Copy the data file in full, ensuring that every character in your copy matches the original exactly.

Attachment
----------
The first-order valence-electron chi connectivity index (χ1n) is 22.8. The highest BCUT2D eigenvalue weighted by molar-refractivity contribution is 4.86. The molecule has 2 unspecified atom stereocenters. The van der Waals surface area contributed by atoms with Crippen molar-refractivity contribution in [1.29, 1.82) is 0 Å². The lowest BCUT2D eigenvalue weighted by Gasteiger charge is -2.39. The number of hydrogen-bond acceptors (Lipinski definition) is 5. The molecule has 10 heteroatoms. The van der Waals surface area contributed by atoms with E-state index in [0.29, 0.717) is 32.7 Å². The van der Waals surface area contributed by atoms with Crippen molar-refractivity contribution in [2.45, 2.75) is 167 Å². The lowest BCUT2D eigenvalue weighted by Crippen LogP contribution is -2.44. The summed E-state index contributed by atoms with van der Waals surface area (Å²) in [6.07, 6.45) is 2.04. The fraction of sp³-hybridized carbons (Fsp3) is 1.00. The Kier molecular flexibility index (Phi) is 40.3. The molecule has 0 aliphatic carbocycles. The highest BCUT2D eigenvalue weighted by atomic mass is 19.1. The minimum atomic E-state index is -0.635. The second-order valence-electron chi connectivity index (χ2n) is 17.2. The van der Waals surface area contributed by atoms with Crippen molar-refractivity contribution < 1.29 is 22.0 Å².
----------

The first-order valence-electron chi connectivity index (χ1n) is 22.8. The highest BCUT2D eigenvalue weighted by molar-refractivity contribution is 4.86. The molecule has 2 unspecified atom stereocenters. The van der Waals surface area contributed by atoms with Crippen molar-refractivity contribution in [1.29, 1.82) is 0 Å². The lowest BCUT2D eigenvalue weighted by Gasteiger charge is -2.39. The number of hydrogen-bond acceptors (Lipinski definition) is 5. The molecule has 10 heteroatoms. The van der Waals surface area contributed by atoms with E-state index in [0.29, 0.717) is 32.7 Å². The van der Waals surface area contributed by atoms with Crippen molar-refractivity contribution in [2.45, 2.75) is 167 Å². The lowest BCUT2D eigenvalue weighted by Crippen LogP contribution is -2.44. The summed E-state index contributed by atoms with van der Waals surface area (Å²) in [6.07, 6.45) is 2.04. The fraction of sp³-hybridized carbons (Fsp3) is 1.00. The Kier molecular flexibility index (Phi) is 40.3. The molecule has 0 aliphatic carbocycles. The highest BCUT2D eigenvalue weighted by atomic mass is 19.1. The minimum atomic E-state index is -0.635. The second-order valence-electron chi connectivity index (χ2n) is 17.2. The van der Waals surface area contributed by atoms with Crippen molar-refractivity contribution < 1.29 is 22.0 Å².